Those things together…comfort, speed, communication, and survival…are all I need to build my own damn house, my own spiritual temple within.
How perfectly wonderful for a summer challenge, especially after ending a rather stress-filled school year. After being told that I would be teaching two new preps next year (English 10 and 11), I had been fretting about spending the entire rejuvenation time writing lesson plans. However, when gathering ideas for English 11, I went to the Transcendentalists to open the school year. I selected Ralph Waldo Emerson’s “Self Reliance” to kick things off, followed by excerpts from Henry David Thoreau’s Walden. Beginning my summer reading with these pieces fit perfectly into the challenge offered by Rev. Kaaren…how to build my own damn house.
The first step was to actually make some cinnamon toast! I savored the taste and took the tiny bites like I’d done when I was little. I sipped a hot cup of good coffee in the process (my personal favorite is Ethiopian Harrar). To be truthful, I had to pause while writing this to go make some cinnamon toast and coffee. 🙂 But the first time I made the treat earlier this week, I munched on it while reading Walden to prepare some lesson plans. During my reading, I began to feel a bit restless to partake in the simple act of walking in Nature. After finishing my breakfast, I got out my hiking boots, grabbed a container of coconut water (I stocked up as part of the toast/coffee/coconut symbols), and shoved Thoreau’s book into my back pocket as I headed out to Durand Eastman Park.
The link below is to my Map My Walk ap that I use on my phone to keep track of my excursions.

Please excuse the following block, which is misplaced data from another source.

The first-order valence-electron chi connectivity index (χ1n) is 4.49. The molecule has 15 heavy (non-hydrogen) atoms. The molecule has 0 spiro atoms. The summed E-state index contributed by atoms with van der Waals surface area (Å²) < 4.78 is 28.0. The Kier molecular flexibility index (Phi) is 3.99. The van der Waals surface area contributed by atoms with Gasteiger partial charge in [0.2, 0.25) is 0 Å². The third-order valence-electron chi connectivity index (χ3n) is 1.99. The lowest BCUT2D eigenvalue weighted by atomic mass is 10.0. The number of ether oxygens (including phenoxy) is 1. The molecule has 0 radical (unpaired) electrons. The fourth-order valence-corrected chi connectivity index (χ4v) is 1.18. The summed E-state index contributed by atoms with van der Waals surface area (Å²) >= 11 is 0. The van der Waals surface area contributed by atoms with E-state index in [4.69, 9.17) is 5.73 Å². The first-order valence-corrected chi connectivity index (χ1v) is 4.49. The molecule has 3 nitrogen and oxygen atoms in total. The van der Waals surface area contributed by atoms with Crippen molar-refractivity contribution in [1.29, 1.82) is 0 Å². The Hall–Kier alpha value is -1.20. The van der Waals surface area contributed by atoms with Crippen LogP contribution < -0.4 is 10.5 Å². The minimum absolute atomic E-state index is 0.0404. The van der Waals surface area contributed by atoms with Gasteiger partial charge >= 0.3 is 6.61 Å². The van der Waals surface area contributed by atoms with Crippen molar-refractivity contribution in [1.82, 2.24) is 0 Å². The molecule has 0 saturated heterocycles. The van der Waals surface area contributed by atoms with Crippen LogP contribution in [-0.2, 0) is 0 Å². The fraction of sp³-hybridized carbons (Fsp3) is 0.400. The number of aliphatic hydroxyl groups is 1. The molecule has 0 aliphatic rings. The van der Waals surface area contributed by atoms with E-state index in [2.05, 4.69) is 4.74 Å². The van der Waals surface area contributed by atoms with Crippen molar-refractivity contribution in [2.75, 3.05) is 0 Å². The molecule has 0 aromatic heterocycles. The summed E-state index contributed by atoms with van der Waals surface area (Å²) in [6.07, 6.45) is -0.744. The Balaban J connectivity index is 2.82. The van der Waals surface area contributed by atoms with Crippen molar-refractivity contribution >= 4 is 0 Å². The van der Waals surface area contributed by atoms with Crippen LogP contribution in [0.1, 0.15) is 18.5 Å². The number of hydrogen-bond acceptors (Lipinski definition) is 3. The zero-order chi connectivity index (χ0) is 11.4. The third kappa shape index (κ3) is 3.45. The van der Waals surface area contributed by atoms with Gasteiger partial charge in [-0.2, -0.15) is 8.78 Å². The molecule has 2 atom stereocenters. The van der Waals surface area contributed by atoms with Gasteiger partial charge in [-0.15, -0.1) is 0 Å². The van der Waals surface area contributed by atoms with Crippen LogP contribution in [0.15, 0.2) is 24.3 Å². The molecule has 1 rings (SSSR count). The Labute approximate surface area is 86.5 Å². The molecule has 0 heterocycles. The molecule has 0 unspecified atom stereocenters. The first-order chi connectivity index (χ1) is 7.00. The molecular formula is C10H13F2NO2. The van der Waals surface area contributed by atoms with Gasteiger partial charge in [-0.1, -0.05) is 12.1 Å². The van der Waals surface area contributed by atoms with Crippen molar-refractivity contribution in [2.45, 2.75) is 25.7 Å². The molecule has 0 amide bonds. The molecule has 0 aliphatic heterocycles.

I hiked with MapMyWalk! Distance: 2.78mi, time: 01:01:48, pace: 22:13min/mi, speed: 2.70mi/h.
The hike around Durand Lakes’ sister, Eastman Lake, reminded me of the visit to Walden Pond I’d made with my daughter, Robin, years ago. Those memories, like the cinnamon toast in my belly, reminded me of times filled with the simplicity of being in Nature. I smiled as I remembered the frog she caught on our walk around Walden Pond, and how she laughingly kissed it in the hope of it turning into her prince. Those memories were made even more special on this particular hike because I had just witnessed the birth of Robin and her husband Sean’s daughter earlier in the week.
After finishing my hike, I got my folding chair out of the trunk and found an appropriate spot along Durand Lake to read:
And so my challenge begins. I even booked a cabin in the woods for four nights in August! And, like Thoreau, I bartered for the price. I will be in a tiny, one room cabin, and in exchange for the fourth night, I shall do some copy-editing for the owner’s online advertisement!
I look forward to spending the summer finding more ways to Build MY Own Damn House!